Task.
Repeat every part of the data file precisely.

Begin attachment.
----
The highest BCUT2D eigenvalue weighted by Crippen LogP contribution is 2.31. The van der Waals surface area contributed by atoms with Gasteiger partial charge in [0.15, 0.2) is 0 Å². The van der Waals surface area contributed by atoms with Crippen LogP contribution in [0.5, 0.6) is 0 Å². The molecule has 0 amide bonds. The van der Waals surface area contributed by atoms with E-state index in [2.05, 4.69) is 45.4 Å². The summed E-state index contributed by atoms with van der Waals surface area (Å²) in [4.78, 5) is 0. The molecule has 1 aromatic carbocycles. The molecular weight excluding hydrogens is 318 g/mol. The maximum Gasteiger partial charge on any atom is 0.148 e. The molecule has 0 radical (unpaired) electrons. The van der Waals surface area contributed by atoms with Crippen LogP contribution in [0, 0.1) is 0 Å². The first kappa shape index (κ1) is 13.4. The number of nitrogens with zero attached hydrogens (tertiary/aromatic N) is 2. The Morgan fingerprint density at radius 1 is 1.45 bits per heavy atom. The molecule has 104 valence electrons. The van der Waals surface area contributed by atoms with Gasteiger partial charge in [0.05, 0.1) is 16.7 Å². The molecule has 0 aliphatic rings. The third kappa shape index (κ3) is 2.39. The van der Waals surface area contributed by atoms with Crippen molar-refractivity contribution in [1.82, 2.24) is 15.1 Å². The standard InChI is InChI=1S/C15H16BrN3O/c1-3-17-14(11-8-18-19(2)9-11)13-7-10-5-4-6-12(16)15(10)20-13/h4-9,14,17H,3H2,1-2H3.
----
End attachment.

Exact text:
The highest BCUT2D eigenvalue weighted by Crippen LogP contribution is 2.31. The van der Waals surface area contributed by atoms with Gasteiger partial charge in [0.15, 0.2) is 0 Å². The van der Waals surface area contributed by atoms with Crippen LogP contribution in [0.5, 0.6) is 0 Å². The molecule has 0 amide bonds. The van der Waals surface area contributed by atoms with E-state index in [2.05, 4.69) is 45.4 Å². The summed E-state index contributed by atoms with van der Waals surface area (Å²) in [4.78, 5) is 0. The molecule has 1 aromatic carbocycles. The molecular weight excluding hydrogens is 318 g/mol. The maximum Gasteiger partial charge on any atom is 0.148 e. The molecule has 0 radical (unpaired) electrons. The van der Waals surface area contributed by atoms with Crippen LogP contribution in [0, 0.1) is 0 Å². The first kappa shape index (κ1) is 13.4. The number of nitrogens with zero attached hydrogens (tertiary/aromatic N) is 2. The Morgan fingerprint density at radius 1 is 1.45 bits per heavy atom. The molecule has 104 valence electrons. The van der Waals surface area contributed by atoms with Gasteiger partial charge in [0.05, 0.1) is 16.7 Å². The molecule has 0 aliphatic rings. The third kappa shape index (κ3) is 2.39. The van der Waals surface area contributed by atoms with Crippen molar-refractivity contribution in [1.82, 2.24) is 15.1 Å². The standard InChI is InChI=1S/C15H16BrN3O/c1-3-17-14(11-8-18-19(2)9-11)13-7-10-5-4-6-12(16)15(10)20-13/h4-9,14,17H,3H2,1-2H3.